If you have been invited to the evening event only, many couples will state on their invite that they are not expecting gifts. If you would like to give something, then choose a gift at the cheaper end of the gift list or give a smaller financial gift. It is a lovely gesture for the couple to receive but reflects the fact you are not one of the close family or friends invited to the ceremony.
It’s a Destination Wedding: £50-£75
“The amount doesn’t change significantly – it’s still a wedding,” says Diane. “You should factor the gift into your budget and decision to go or stay behind.” Many couples marrying abroad will take into account that their guests are paying for flights and accommodation and will understand if you have a smaller budget – however, you should still give a gift. As Diane says, if an extra £75 will bankrupt you, consider if you should be going to the wedding in the first place.
Image: Katie Hamilton Photography
They’re Immediate Family: £100+
If it’s a sibling or niece/nephew marrying, you’re more likely to be buying them a personal or special gift that’ll cost a bit more. Perhaps you’ve seen a limited-edition print you know they’d love in their new home or you’d like to buy the couple a weekend break. They will understand your financial situation most, so spend what you feel happy with but, in general, you would splash out most on immediate family.
You’re a Bridesmaid/Groomsman: £100+
You may choose to give a gift as a group of bridesmaids or groomsmen so you can get something pricier. If you are buying a gift solo then you may want to reflect your closeness to the couple and what they have spent on you. If they have bought you a nice dress or suit and accessories for the wedding, plus paid for your accommodation, a gift of £100+ is also a gesture of gratitude for how much they have invested in having you there for their big day.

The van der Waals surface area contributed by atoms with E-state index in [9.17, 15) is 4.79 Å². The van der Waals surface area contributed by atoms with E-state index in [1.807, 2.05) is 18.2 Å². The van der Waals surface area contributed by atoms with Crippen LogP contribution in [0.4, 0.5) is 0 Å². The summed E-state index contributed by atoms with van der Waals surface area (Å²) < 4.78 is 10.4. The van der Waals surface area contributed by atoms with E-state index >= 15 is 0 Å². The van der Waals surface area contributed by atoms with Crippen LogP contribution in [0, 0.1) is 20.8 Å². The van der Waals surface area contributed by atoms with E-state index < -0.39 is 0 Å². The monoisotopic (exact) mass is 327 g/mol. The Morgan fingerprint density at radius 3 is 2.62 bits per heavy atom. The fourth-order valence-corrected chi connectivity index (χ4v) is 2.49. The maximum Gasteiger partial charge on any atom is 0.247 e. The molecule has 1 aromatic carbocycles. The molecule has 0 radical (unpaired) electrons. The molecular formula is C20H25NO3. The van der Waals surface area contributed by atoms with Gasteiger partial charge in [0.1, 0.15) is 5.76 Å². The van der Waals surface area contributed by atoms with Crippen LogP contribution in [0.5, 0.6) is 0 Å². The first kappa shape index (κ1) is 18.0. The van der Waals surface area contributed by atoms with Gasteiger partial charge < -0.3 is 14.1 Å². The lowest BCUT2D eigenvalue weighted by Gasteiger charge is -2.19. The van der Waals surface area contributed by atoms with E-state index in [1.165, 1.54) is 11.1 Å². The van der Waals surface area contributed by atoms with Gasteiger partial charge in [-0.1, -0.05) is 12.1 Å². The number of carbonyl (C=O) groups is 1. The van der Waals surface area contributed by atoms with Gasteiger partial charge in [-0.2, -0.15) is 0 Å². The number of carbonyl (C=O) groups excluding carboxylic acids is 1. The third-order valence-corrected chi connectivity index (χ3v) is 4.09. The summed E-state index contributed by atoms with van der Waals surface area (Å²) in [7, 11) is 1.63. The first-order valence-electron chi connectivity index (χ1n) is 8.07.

READ MORE: 18 Rules All Wedding Guests Should Follow
They’re Close Friends: £75+
As best friends, you’ll want to buy them something meaningful. Bigger ticket items on the gift list are perfect for you to buy; if there is no gift list, ask the couple if there’s something special they’d like or get a gift personal to you both. A few of you may choose to chip in together if there’s a tight-knit group; in which case, this needs to be done equally to prevent any later problems.
They’re Work Friends/Distant Relatives: £25-£50
A gift is a thank you for being included in the couple’s day and a gesture of warm wishes for their future together so you should buy one for the couple even if you are not that close (unless they specifically say otherwise). A colleague or distant cousin will not feel insulted in any way by a gift costing £25-£50.
How Much Should You Spend If There’s An Engagement Party Too?